7. Working With Relations Using SQL

Note

This chapter repeats the data analyses in the Working With Dataframes Using pandas chapter using relations and SQL instead of dataframes and Python. The datasets, data manipulations, and conclusions are nearly identical across the two chapters so that it’s easier for the reader to see how the same data manipulations are performed in both pandas and SQL.

If you’ve already read the dataframe chapter, you can focus your attention on this section where we introduce the relation, and the specific SQL code examples in the sections that follow.

Data scientists work with data stored in tables. This chapter introduces relations, one of the most widely used ways to represent data tables. We’ll also introduce SQL, the standard programming language for working with relations. Here’s an example of a relation that holds information about popular dog breeds:

breed grooming food_cost kids size
Labrador Retriever weekly 466.0 high medium
German Shepherd weekly 466.0 medium large
Beagle daily 324.0 high small
Golden Retriever weekly 466.0 high medium
Yorkshire Terrier daily 324.0 low small
Bulldog weekly 466.0 medium medium
Boxer weekly 466.0 high medium

In a relation, each row represents a single record—in this case, a single dog breed. Each column represents a feature about the record—for example, the grooming column represents how often each dog breed needs to be groomed.

Relations have labels for columns. For instance, this relation has a column labeled grooming. Within a column, data have the same type. For instance, the food_cost column contains numbers, and the size column contains categories. But data types can be different within a row.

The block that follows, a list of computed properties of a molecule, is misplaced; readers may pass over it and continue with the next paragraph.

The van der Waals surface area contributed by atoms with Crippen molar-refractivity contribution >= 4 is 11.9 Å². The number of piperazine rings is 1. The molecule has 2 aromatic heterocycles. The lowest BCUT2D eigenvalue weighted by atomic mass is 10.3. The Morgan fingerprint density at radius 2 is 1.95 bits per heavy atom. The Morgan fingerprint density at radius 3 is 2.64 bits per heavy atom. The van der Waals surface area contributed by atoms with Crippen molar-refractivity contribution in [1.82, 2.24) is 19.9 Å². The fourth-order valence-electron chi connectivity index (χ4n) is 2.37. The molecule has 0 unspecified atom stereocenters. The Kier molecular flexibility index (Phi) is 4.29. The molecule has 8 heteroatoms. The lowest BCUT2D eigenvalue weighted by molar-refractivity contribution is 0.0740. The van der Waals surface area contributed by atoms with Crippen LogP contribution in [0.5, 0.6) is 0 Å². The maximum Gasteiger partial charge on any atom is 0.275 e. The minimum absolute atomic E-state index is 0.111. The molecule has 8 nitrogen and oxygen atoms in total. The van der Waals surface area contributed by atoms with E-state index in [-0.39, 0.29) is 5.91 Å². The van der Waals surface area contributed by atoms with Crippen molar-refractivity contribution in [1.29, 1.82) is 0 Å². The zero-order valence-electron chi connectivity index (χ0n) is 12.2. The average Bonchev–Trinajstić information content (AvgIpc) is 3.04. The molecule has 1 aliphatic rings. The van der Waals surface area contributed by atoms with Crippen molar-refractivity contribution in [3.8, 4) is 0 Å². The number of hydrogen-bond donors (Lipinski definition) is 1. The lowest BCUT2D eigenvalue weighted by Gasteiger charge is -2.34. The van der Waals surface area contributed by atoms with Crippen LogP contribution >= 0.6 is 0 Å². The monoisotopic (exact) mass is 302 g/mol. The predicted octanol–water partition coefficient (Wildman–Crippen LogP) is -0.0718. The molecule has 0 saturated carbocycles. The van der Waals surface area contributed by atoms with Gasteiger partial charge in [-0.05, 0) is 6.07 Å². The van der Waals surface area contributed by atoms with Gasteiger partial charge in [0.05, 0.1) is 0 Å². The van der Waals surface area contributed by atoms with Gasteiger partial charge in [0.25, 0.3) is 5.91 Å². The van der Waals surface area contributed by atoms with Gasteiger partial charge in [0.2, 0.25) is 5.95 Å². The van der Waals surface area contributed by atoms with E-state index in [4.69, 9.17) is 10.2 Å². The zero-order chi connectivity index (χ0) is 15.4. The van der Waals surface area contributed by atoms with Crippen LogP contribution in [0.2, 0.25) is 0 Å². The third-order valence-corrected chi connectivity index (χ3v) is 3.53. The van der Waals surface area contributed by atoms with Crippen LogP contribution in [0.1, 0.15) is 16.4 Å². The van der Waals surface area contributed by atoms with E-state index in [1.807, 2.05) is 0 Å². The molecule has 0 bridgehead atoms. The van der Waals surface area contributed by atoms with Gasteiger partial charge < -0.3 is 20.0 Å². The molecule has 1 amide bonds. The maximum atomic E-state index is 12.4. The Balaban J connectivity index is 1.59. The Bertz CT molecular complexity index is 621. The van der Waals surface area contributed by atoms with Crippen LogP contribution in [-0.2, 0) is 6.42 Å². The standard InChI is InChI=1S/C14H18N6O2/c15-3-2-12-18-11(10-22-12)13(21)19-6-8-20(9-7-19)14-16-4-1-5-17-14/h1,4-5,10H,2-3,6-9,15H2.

Because of these properties, relations enable all sorts of useful operations.

Note

As a data scientist, you’ll often find yourself working with people from different backgrounds who use different terms. For instance, computer scientists say that the columns of a relation represent features of the data, while statisticians call them variables instead.

Other times, people will use the same term to refer to slightly different things. Data types in a programming sense refers to how a computer stores data internally. For instance, the size column has a string data type in Python. But from a statistical point of view, the size column stores ordered categorical data (ordinal data). We talk more about this specific distinction in the [In Progress] Exploratory Data Analysis chapter.

In this chapter, we’ll show you how to do common relation operations using SQL. First, we’ll explain the structure of SQL queries. Then, we’ll show how to use SQL to perform common data manipulation tasks, like slicing, filtering, sorting, grouping, and joining.